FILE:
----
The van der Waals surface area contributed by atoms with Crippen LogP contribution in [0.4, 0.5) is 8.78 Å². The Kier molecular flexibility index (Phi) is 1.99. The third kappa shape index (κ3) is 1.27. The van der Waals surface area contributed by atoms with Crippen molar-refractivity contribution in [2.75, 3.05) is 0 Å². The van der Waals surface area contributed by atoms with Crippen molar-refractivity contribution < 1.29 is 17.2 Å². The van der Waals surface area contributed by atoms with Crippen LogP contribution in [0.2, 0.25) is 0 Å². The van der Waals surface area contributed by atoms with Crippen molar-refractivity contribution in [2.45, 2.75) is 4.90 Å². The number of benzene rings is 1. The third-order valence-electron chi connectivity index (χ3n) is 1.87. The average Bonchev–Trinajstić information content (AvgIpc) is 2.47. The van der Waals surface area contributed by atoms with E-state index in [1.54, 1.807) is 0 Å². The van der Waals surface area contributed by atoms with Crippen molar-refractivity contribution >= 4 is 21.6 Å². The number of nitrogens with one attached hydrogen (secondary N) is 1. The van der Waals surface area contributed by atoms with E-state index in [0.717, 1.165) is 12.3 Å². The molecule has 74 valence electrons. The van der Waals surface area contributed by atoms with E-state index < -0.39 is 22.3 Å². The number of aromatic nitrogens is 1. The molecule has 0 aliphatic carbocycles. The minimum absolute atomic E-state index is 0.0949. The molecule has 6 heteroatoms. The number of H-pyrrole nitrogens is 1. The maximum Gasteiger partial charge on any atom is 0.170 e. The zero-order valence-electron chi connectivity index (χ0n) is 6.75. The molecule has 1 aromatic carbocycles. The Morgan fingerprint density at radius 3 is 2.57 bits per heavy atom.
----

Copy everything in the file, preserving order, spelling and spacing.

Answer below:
The van der Waals surface area contributed by atoms with Crippen LogP contribution in [0.4, 0.5) is 8.78 Å². The Kier molecular flexibility index (Phi) is 1.99. The third kappa shape index (κ3) is 1.27. The van der Waals surface area contributed by atoms with Crippen molar-refractivity contribution in [2.75, 3.05) is 0 Å². The van der Waals surface area contributed by atoms with Crippen molar-refractivity contribution < 1.29 is 17.2 Å². The van der Waals surface area contributed by atoms with Crippen LogP contribution in [0.2, 0.25) is 0 Å². The van der Waals surface area contributed by atoms with Crippen molar-refractivity contribution in [2.45, 2.75) is 4.90 Å². The number of benzene rings is 1. The third-order valence-electron chi connectivity index (χ3n) is 1.87. The average Bonchev–Trinajstić information content (AvgIpc) is 2.47. The van der Waals surface area contributed by atoms with E-state index in [1.54, 1.807) is 0 Å². The van der Waals surface area contributed by atoms with Crippen molar-refractivity contribution >= 4 is 21.6 Å². The number of nitrogens with one attached hydrogen (secondary N) is 1. The van der Waals surface area contributed by atoms with E-state index in [0.717, 1.165) is 12.3 Å². The molecule has 74 valence electrons. The van der Waals surface area contributed by atoms with E-state index < -0.39 is 22.3 Å². The number of aromatic nitrogens is 1. The molecule has 0 aliphatic carbocycles. The minimum absolute atomic E-state index is 0.0949. The molecule has 6 heteroatoms. The number of H-pyrrole nitrogens is 1. The maximum Gasteiger partial charge on any atom is 0.170 e. The zero-order valence-electron chi connectivity index (χ0n) is 6.75. The molecule has 1 aromatic carbocycles. The Morgan fingerprint density at radius 3 is 2.57 bits per heavy atom.